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Mercer: Government will legislate for trustees

UK – The government will legislate against pension fund trustees taking decisions unless they are ‘familiar’ with the issues concerned - as laid out in the Myners report, claims consultancy firm, William M. Mercer.

The warning comes despite Myners himself stressing at the Pensions Management Institute (PMI) Autumn conference yesterday (Oct 3) that the only legislation as a result of his review would be for compulsory statements of non-compliance.

Mercer says this could be a difficult task for the government.
Says Andrew Kirton, UK head of investment consulting practice, “Clearly trustees should be properly equipped to take effective investment decisions, but familiarity is a difficult term to define, and we are not sure how this could be enforced.”

Consultant Watson Wyatt says it also believes the government will legislate to enforce fund manager and trustee intervention in governance issues if it is in the interests of the shareholders and beneficiaries to do so.

The consultant says it is unclear whether legislation towards higher standards for trustees will be limited to investment decisions.

In general, Mercer welcomes the government’s response to the review and its recently announced revised code of investment principles whilst praising Myners’ contribution to the development of the industry, though it does offer some criticism. “Whilst we might argue over some of the detail we believe that, overall, Mr Myners has performed a service for the industry and scheme members,” comments Kirton.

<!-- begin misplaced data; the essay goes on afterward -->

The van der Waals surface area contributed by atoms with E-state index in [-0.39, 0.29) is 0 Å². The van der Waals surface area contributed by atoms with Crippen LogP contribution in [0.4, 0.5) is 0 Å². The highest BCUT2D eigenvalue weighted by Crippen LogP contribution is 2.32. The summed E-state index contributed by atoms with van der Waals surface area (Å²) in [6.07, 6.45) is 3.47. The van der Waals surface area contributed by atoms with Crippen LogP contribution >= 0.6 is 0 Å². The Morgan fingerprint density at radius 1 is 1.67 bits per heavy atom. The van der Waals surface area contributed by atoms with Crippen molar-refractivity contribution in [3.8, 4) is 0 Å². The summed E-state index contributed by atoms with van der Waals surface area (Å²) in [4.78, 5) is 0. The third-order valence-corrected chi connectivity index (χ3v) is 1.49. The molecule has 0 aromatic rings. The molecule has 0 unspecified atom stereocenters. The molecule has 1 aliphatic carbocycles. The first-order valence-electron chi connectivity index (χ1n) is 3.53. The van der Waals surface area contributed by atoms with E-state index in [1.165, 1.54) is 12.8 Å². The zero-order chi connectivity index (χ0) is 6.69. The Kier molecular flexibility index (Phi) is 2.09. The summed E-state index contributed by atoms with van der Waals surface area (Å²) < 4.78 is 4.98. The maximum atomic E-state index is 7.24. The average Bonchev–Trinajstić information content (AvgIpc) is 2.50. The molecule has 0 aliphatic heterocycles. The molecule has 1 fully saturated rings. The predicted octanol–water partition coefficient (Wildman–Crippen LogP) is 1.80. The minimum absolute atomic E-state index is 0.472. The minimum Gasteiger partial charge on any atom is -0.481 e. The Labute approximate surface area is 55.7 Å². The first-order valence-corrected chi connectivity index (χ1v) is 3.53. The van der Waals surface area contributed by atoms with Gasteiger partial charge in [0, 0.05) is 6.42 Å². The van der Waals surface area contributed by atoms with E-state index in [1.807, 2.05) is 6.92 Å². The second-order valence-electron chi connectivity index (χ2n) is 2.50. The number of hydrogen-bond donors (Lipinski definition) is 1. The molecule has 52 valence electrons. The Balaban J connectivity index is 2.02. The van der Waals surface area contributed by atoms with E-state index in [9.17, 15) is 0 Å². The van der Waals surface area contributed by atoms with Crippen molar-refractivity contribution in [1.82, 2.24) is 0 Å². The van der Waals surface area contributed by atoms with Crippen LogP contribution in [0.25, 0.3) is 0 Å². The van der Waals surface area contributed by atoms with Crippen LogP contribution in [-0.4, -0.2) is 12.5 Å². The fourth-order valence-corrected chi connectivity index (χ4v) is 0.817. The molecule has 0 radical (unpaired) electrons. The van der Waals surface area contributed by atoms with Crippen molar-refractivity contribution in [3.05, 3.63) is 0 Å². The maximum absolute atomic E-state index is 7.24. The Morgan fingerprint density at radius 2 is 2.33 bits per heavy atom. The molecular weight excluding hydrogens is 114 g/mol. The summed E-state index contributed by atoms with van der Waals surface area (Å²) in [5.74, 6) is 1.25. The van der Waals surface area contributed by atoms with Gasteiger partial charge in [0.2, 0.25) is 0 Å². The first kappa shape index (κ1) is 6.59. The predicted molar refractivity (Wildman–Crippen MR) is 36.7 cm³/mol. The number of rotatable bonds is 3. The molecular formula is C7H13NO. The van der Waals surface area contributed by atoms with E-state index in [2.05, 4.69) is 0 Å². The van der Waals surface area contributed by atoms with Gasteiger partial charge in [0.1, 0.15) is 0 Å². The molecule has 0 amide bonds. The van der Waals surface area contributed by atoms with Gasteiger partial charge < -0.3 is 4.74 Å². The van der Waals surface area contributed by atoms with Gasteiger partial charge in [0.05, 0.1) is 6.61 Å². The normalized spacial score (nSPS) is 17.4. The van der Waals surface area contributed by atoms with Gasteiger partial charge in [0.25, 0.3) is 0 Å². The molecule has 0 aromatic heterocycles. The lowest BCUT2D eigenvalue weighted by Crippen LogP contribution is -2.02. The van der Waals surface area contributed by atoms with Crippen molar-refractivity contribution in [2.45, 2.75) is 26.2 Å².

Mercer believes that the manager of manager and consultants business will benefit from the review, as trustees are expected to delegate more and more of their functions, particularly in relation to asset allocation, whilst continuing to carry out corporate governance issues themselves. Such a view was supported by Myners himself at the PMI conference.

Watson Wyatt says it is disappointed to see that the code of principles is targeted mainly at trustees, with very little mention of the role played by employers in governance matters. It is also critical of the fact that the principles “do not adequately distinguish between fundamental investment principles that should be common to all schemes and best practice that might be feasible only for some.”

Elsewhere, Mercer says it is putting together a service to relieve the burden of compliance with ‘Myners’ for smaller funds.








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